Also released the Friday before it premiered on NZ screens (I tried to read it that night whilst stuck in a dressing room at the State Opera House with a friend going through my bag to see what interesting things I had in there that she could read. I failed!) was The Happiness Patrol. This story is not very popular, mostly because of its zaniness. Being a little zany myself, I enjoyed it, although had I not read the book first I doubt I would have understood most of the first episode! The first scene of the book is brilliantly written, and from there onwards we get a decent read, as well as a good and further insight into most of the characters, and, as always, scenes cut from the television version. There is also the original interpretation of the Kandy Man, which makes the character a lot more human-like and a lot less lolly-like. Personally I find a human-like adversary far more frightening than a pile of licorice allsorts stuck together to vaguely resemble some form of creature. This is Doctor Who, you know, not Lost In Space, where planets are attacked by giant carrots! Sylvester McCoy's face on the cover doesn't look that bad either.

And now we come to what must be the best Doctor Who novelisation ever written (though from what I hear The Curse of Fenric is better!). Forget Fury from the Deep, forget Dragonfire, forget even Black Orchid. This has to be the best of the lot. First we get a brilliant cover, even if Sylvester does look like he's holding a mouthful of water which he's about to spit at Ace. Then we get the prologue; a flashback from An Unearthly Child. I love nothing more than nostalgia (okay, well maybe a few things more) and the television version of The Greatest Show In The Galaxy was full of it. But wouldn't it have been much better if the job the headmaster thought the Doctor was applying for was that of the science master? Or if there had been a photo of Susan on the notice board with 'Have you seen this girl?' underneath it? All assuming, of course, that An Unearthly Child was set in October 1963, and not November. All this is quite well documented in DWM 151's article on continuity. This would explain why the grave had been ready a month, plus a few other things. The stuff seen through other people's POVs is great - especially the Daleks'. I find writing through a Dalek's POV terribly boring and I usually end up making fun of them! The characterisation of the Special Weapons Dalek, or 'The Abomination', is wonderful. There are a few typing errors in the text (wow I'm a hypocrite!) but no peeing over dusty shelves or anything like that. Ben Aaronovitch has done an utterly brilliant job. There is also addition to Ace and Mike's relationship, and the bit about Manisha that Marc Platt ripped off in Ghost Light. I await Battlefield with eager anticipation. Despite how utterly awful the television version was, if Remembrance is anything to go by it should be impressive.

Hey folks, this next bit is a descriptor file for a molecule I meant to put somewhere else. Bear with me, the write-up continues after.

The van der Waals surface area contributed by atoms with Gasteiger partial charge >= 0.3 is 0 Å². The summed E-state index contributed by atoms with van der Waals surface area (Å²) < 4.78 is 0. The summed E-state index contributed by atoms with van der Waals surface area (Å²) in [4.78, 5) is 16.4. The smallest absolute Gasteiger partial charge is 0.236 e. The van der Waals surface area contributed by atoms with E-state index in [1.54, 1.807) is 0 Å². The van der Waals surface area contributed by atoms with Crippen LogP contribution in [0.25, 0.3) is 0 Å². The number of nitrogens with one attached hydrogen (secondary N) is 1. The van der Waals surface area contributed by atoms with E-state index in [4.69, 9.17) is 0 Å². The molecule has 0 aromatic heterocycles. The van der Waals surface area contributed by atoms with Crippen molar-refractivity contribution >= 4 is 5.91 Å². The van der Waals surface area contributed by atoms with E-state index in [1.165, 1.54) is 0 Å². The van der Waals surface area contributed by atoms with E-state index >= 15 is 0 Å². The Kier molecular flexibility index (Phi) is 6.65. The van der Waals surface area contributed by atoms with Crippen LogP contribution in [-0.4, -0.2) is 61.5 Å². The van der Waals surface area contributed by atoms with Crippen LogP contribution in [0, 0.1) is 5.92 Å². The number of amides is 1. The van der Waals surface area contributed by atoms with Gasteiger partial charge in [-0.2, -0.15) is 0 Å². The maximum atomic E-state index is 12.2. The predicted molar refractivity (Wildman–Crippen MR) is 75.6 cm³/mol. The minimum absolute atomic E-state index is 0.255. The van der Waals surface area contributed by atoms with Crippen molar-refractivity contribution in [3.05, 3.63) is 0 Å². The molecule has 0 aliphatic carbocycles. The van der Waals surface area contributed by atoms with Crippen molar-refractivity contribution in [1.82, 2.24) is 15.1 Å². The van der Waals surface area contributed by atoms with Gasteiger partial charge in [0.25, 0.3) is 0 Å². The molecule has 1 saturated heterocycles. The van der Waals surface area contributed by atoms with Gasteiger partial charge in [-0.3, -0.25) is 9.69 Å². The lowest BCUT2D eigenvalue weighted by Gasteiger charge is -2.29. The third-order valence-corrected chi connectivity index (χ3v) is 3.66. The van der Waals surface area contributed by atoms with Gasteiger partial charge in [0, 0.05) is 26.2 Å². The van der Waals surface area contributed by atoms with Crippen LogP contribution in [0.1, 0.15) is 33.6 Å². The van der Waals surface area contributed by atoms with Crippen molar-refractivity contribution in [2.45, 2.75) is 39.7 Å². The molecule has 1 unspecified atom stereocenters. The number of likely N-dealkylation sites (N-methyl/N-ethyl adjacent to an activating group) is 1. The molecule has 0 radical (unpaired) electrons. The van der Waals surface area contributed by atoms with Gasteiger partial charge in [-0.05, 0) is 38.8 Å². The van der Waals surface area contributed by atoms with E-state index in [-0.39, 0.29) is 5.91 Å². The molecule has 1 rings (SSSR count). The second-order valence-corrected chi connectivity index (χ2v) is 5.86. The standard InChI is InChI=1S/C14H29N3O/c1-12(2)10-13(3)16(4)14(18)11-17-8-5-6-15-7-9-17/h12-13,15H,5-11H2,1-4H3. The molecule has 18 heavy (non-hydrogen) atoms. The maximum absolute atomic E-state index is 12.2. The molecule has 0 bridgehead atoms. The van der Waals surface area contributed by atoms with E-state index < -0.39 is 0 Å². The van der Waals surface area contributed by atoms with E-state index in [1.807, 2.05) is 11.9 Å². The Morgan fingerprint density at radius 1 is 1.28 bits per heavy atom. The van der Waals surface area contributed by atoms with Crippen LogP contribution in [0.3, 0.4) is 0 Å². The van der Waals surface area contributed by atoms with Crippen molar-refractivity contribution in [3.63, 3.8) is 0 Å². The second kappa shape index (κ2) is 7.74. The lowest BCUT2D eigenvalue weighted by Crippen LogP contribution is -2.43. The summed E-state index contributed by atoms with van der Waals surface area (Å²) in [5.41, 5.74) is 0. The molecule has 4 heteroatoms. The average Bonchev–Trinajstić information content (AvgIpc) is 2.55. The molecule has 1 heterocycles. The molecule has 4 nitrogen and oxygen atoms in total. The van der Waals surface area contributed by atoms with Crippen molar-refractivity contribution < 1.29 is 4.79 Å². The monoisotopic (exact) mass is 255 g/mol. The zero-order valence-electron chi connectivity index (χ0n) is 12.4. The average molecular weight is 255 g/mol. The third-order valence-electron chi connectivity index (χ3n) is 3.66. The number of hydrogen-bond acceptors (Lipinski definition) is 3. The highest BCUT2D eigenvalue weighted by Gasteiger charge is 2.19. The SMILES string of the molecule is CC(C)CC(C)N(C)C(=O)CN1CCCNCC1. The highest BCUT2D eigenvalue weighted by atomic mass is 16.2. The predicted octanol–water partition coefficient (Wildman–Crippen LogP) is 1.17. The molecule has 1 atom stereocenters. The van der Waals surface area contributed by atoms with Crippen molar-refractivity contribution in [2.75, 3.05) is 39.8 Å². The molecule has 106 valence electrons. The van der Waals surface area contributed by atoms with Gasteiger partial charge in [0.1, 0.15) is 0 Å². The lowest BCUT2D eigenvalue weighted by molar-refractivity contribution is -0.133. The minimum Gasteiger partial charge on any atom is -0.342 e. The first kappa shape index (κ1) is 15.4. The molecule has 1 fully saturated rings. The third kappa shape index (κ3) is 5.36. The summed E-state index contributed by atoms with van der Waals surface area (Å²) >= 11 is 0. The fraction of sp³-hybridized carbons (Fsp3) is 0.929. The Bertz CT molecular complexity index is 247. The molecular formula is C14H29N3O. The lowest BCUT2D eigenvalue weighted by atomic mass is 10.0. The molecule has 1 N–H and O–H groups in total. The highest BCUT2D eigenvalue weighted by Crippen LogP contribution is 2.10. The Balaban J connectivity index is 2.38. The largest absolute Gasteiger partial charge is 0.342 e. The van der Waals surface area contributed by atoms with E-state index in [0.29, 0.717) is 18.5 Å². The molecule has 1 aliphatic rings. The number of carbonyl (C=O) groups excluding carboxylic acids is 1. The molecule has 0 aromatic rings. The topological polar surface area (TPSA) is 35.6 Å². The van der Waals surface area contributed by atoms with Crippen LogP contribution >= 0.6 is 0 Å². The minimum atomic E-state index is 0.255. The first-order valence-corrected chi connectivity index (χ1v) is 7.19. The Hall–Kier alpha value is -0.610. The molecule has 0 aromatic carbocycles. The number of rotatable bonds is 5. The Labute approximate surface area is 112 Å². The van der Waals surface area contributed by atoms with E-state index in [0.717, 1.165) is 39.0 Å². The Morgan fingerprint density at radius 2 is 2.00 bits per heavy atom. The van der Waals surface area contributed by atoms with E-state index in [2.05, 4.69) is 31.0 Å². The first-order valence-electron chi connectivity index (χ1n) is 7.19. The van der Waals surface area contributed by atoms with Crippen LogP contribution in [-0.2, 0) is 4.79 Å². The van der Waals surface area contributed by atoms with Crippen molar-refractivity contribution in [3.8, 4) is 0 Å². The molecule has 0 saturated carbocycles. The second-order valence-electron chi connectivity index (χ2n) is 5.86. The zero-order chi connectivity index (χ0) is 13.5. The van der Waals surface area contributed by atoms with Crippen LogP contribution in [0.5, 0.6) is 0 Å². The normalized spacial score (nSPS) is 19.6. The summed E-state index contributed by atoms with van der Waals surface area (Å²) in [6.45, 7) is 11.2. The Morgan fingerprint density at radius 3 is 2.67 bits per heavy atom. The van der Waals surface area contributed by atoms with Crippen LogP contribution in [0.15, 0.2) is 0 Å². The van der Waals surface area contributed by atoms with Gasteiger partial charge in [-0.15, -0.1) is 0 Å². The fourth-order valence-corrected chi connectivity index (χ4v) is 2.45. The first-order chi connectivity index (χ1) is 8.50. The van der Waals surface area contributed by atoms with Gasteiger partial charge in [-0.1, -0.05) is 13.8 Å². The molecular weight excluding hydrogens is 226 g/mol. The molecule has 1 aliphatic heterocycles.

Well that's that then. A set of four novels well worth adding to a collection (except perhaps Silver Nemesis. Gary Russell has voted it his second worst novel. Does anyone know what his worst is?) of Doctor Who novels, or in the case of The Greatest Show In The Galaxy to any set of novels.